Former detective Salka Steinsdóttir finds herself unwillingly pitched into the toughest investigation of her life, just as she returns to the tranquil north of Iceland to recover from a personal trauma. The victim is someone she had pursued earlier in her career – and had never been able to pin down. Now a killer has taken the law into their own hands and meted out brutal retribution for ancient crimes. Salka is faced with tracking down the murderer of a stalwart of the church and the community, a man whose reputation stretches deep into the past, and even into the police team tasked with solving the case. As the killer prepares to strike again, Salka and her team search for the band of old friends who could be either killers or victims – or both…
I must admit that the discovery of a new Icelandic author brings a certain touch of excitement, as it is well documented how many there are who have yet to be translated internationally. Well, thanks to Corylus Books, and to Icelandic translator extraordinaire Quentin Bates, it’s time to be introduced to Óskar Guðmundsson, and The Commandments, the first book in a crime series featuring detective Salka Steinsdóttir.
As you would expect, knowing how Icelandic crime authors like to ramp up the darkness, Guðmundsson takes a controversial and pernicious crime as the central theme of his book, allowing him to fully explore the effects on the victims of insidious abuse, and the largely laissez-faire attitude of those who instigate the abuse, until their sins return to haunt them. Indeed, the religious motif runs effectively throughout the book, as the twin emotions of retribution and redemption, extend not only to the central crime investigation, but also in some way to the life of the main police protagonist too. Throughout the book and with great effect, Guðmundsson handles the dark and powerfully emotional subject matter in a contained and almost dispassionate way, giving the reader the space and time to draw on their own empathy with the victims, and to examine and endorse the morality of exacting Old Testament style justice on the perpetrators. This is a dark tale that truly focuses on the core message of human weakness and exploitation, that will haunt the reader for a while after reading…
As crime readers expect, Guðmundsson has a multi-faceted and fascinating police detective Salka Steinsdóttir. at the centre of the book, and refreshingly strays away from the usual location of the capital Reykjavík. Although Steinsdóttir has worked for the police in both Reykjavík and London, this book sees her recuperating in the environs of the northern town of Akureyri, where she is swiftly inveigled in this investigation somewhat against her will. The reasons for her break away from the police are slowly revealed, but as we wait to discover more about her, what comes across most strongly is her inner strength, resolute behaviour, and the appearance of herself as a woman who very much lives life, and conducts herself, on her own terms. There is a good balance to her character, where the maudlin doesn’t overwhelm the hard-headedness, and conversely the hard-headedness doesn’t overwhelm the underlying likeability of her character and her occasional moments of introspection. She is tough, and to a degree cynical, but there is more to her than we are initially aware of, and I enjoyed getting to know her better, and to get a gradually unfolding insight into what made her tick.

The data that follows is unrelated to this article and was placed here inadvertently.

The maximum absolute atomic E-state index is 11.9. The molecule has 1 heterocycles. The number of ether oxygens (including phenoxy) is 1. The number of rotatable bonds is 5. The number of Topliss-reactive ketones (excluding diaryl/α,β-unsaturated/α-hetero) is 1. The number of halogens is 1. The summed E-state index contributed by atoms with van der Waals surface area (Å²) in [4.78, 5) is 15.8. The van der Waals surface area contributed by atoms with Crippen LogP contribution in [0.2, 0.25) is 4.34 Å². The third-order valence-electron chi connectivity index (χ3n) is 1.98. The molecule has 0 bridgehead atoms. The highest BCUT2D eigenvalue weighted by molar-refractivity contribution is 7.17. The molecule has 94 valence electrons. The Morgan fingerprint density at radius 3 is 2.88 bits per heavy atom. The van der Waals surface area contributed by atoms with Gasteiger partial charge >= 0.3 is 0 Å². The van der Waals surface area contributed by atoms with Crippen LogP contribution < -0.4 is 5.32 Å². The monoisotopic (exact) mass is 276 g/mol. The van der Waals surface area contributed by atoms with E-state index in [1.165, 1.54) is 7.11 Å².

Although, to be honest, I don’t think The Commandments brings anything especially new to the genre, I think what Guðmundsson very satisfyingly achieves is a taut and deftly written crime thriller, that contains all the single most important features that readers enjoy in the Icelandic and Scandinavian crime fiction genre. By homing in on an incredibly dark and disturbing psychological theme, which truly exposes the worst of human behaviour, and putting at its heart a less than straightforward police detective, I thoroughly enjoyed this series opener, with as usual an excellent translation by Quentin Bates. Heartened by the news that this is only the first of Guðmundsson’s books to appear in English, I very much look forward to discovering more of his writing in the future. Recommended.
One of the rising stars of Icelandic crime fiction, Óskar Guðmundsson has been writing since he was a youngster, but it wasn’t until a few years ago that his novel Hilma was published – and was an immediate success, winning the Drop of Blood award for the best Icelandic crime novel of 2015. This was followed by a sequel, Blood Angels, in 2018. The first of his books to be published in an English translation, The Commandments is a standalone novel which appeared in Iceland in 2019. All of Óskar’s books have been bestsellers and rewarded with outstanding reviews. The TV rights to Hilma have been acquired by Sagafilm. His latest book is The Dancer, which has been published simultaneously as an ebook, audiobook and paperback – accompanied by an original song in which Óskar’s words have been put to music featuring some of Iceland’s leading musicians. Óskar’s talents don’t end there, as he’s also an artist and has held a number of exhibitions of his work.
(With thanks to Corylus Books for the ARC)
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